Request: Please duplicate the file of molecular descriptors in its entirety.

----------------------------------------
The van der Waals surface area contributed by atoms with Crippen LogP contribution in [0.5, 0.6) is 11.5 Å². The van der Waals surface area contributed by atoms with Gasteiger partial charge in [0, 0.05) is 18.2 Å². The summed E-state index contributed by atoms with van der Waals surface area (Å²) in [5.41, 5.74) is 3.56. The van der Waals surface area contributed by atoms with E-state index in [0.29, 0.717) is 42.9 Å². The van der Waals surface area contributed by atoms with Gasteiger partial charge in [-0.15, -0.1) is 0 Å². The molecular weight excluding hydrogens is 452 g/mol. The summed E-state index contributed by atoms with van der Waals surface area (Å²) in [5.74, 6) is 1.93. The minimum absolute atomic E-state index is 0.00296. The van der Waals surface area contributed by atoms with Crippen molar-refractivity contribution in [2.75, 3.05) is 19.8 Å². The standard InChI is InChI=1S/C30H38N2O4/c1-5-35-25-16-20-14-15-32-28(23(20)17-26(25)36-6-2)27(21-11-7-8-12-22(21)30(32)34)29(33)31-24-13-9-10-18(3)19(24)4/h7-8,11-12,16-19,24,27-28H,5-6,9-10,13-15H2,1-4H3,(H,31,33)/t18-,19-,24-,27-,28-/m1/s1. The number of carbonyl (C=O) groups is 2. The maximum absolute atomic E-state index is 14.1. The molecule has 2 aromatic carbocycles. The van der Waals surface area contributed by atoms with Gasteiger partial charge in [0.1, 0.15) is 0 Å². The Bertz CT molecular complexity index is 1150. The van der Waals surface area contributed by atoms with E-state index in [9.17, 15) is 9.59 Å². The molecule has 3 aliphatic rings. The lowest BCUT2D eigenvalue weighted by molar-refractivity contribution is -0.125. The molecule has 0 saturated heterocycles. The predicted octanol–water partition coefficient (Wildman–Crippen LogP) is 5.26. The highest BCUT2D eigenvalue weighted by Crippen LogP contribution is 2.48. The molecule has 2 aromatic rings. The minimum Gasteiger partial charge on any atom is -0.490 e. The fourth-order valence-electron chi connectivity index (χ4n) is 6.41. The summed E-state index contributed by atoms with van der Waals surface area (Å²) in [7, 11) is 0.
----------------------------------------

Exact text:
The van der Waals surface area contributed by atoms with Crippen LogP contribution in [0.5, 0.6) is 11.5 Å². The van der Waals surface area contributed by atoms with Gasteiger partial charge in [0, 0.05) is 18.2 Å². The summed E-state index contributed by atoms with van der Waals surface area (Å²) in [5.41, 5.74) is 3.56. The van der Waals surface area contributed by atoms with E-state index in [0.29, 0.717) is 42.9 Å². The van der Waals surface area contributed by atoms with Gasteiger partial charge in [-0.15, -0.1) is 0 Å². The molecular weight excluding hydrogens is 452 g/mol. The summed E-state index contributed by atoms with van der Waals surface area (Å²) in [5.74, 6) is 1.93. The minimum absolute atomic E-state index is 0.00296. The van der Waals surface area contributed by atoms with Crippen molar-refractivity contribution in [2.75, 3.05) is 19.8 Å². The standard InChI is InChI=1S/C30H38N2O4/c1-5-35-25-16-20-14-15-32-28(23(20)17-26(25)36-6-2)27(21-11-7-8-12-22(21)30(32)34)29(33)31-24-13-9-10-18(3)19(24)4/h7-8,11-12,16-19,24,27-28H,5-6,9-10,13-15H2,1-4H3,(H,31,33)/t18-,19-,24-,27-,28-/m1/s1. The number of carbonyl (C=O) groups is 2. The maximum absolute atomic E-state index is 14.1. The molecule has 2 aromatic carbocycles. The van der Waals surface area contributed by atoms with Gasteiger partial charge in [0.1, 0.15) is 0 Å². The Bertz CT molecular complexity index is 1150. The van der Waals surface area contributed by atoms with E-state index in [9.17, 15) is 9.59 Å². The molecule has 3 aliphatic rings. The lowest BCUT2D eigenvalue weighted by molar-refractivity contribution is -0.125. The molecule has 0 saturated heterocycles. The predicted octanol–water partition coefficient (Wildman–Crippen LogP) is 5.26. The highest BCUT2D eigenvalue weighted by Crippen LogP contribution is 2.48. The molecule has 2 aromatic rings. The minimum Gasteiger partial charge on any atom is -0.490 e. The fourth-order valence-electron chi connectivity index (χ4n) is 6.41. The summed E-state index contributed by atoms with van der Waals surface area (Å²) in [7, 11) is 0.